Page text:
The Joe Hill-Gibbins Problem: Sally Hales reflects on Marivaux’s eighteenth-century rom-com.
Old habits die hard: Fergus Morgan reviews Cressida Carrré’s all-female production of Posh.
A wet mist or haze coming inland from the sea: Arjun Sajip reviews Tallulah Brown’s new play at the Old Red Lion.
A heavy hangover from the 70s: Holly O’Mahony reviews the revival of The Life at Southwark Playhouse.
The opening and shutting of doors: Daniel Perks reviews David Henry Hwang’s comedy about Americans doing business in China.
As darkly sexual and symbolically rich as an Angela Carter story: Ka Bradley reviews the ENB’s triple bill including Pina Bausch’s The Rite of Spring.
“Home is not where you are born; home is where all your attempts to escape cease.” Daniel Perks reviews Inua Ellam’s spoken word performance.
First love: Holly O’Mahony reviews Stephen Laughton’s play about identity and loss.
Honest and brave: Rachel Elderkin reviews Company Chameleon’s new double bill exploring metal health and bipolar disorder.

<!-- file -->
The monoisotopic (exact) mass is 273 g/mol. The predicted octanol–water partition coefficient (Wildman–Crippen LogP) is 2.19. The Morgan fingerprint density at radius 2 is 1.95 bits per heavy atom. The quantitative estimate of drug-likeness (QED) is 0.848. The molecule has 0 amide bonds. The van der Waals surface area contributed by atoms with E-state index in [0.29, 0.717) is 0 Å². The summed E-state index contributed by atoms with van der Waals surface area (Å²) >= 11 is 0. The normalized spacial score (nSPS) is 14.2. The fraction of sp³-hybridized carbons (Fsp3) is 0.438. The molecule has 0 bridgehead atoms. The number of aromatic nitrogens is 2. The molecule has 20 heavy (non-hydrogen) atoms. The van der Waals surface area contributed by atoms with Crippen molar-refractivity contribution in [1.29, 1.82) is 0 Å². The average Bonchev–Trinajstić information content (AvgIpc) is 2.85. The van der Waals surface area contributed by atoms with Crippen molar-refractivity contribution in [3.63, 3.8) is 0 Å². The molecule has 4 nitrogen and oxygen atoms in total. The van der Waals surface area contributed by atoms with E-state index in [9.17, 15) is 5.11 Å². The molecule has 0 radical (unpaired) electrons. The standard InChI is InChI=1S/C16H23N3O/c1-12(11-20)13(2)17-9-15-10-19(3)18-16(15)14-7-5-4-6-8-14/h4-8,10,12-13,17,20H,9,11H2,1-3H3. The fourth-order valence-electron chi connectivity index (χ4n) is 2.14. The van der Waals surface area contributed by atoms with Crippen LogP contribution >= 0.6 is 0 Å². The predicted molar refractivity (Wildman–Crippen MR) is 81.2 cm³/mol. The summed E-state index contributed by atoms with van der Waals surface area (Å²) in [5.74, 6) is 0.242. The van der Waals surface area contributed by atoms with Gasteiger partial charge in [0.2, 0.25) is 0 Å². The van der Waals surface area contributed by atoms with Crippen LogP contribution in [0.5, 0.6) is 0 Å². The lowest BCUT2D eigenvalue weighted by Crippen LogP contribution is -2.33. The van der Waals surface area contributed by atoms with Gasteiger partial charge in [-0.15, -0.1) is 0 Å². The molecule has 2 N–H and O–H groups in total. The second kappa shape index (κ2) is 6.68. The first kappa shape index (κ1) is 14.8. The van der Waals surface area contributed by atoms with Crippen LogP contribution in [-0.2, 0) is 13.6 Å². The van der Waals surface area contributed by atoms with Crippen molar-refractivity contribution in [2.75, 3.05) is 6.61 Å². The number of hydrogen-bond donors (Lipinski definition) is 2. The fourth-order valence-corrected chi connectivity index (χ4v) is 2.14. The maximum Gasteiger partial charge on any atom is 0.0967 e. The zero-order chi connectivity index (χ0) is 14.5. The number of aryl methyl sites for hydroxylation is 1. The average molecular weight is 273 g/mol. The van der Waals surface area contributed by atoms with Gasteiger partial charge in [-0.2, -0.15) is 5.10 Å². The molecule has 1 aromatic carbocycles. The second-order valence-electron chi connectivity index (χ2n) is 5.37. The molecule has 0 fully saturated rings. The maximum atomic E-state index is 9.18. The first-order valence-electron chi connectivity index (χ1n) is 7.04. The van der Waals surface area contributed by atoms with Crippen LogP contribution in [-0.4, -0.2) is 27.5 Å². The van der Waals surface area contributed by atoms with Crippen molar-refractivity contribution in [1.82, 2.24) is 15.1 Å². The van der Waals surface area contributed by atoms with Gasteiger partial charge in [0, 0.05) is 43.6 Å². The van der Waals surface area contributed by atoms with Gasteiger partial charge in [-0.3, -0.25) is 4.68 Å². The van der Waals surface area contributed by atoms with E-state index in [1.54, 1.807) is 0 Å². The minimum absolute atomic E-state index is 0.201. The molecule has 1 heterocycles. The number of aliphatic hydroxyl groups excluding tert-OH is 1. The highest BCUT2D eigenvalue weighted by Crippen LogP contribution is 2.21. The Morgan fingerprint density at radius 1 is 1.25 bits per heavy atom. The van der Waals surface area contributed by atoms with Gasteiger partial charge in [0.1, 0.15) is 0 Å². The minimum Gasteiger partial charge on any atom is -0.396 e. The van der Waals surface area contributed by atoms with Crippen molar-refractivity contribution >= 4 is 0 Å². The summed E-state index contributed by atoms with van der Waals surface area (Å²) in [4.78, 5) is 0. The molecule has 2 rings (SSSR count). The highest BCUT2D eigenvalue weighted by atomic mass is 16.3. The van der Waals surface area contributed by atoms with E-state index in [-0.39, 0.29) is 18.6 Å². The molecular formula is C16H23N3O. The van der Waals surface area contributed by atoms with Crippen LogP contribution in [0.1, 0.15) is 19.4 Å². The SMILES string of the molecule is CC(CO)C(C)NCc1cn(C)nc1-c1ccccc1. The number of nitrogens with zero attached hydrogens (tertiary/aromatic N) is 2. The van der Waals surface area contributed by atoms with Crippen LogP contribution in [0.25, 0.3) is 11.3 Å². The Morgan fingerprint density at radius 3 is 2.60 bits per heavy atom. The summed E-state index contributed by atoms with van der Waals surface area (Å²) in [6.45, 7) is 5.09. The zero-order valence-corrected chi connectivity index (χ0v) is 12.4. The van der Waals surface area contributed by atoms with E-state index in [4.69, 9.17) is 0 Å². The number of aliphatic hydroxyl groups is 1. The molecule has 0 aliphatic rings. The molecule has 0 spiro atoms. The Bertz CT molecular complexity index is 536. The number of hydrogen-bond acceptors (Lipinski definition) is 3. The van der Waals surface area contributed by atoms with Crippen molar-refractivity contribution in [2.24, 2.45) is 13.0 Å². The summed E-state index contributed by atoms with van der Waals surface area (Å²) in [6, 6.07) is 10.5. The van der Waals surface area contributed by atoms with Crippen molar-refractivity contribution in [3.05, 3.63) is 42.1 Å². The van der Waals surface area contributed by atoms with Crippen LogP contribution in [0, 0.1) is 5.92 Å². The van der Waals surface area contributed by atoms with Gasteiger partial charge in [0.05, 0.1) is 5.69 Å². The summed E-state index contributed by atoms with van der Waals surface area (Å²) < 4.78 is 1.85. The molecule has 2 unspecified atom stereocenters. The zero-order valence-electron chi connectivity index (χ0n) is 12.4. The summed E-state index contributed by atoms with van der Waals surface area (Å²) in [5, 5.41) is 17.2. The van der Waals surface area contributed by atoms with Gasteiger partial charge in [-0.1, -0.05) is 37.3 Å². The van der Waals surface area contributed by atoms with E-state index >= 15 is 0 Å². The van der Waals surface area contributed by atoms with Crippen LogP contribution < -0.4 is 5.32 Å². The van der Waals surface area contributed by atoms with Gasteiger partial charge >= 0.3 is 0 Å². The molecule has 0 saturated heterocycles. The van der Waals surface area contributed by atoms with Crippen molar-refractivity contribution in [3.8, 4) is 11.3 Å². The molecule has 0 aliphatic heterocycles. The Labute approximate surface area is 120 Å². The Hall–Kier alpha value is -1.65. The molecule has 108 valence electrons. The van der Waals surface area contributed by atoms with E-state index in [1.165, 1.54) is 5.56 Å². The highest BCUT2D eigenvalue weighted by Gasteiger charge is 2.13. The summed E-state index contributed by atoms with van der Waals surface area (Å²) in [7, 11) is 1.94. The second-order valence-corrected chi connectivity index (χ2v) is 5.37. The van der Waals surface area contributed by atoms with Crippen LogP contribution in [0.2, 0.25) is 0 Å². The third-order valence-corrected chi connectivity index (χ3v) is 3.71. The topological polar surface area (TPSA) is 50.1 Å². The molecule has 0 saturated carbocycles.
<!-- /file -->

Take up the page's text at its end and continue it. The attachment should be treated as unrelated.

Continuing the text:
The juvenile nature of war: Corrie Tan reviews Yellow Earth Theatre’s production of Tamburlaine.
Deliberately timeless: Francesca Street reviews Matthew Whittet’s “hopeful, nostalgic love letter to adolescence”.
Southern Spain is miraculously delivered to south London: Anna Winter reviews Flamenco Express in Peckham.
“Here is a space, a space to make.” Ka Bradley reviews James Cousins’ take on As You Like It.
Beige bodystockings and Super Ted: Anna Winter reviews a new triple bill of works danced by Sergei Polunin at Sadler’s Wells.
A beautiful, addictive world: Rebecca Latham reviews April de Angelis’s adaptation of Elena Ferrante’s Neapolitan novels.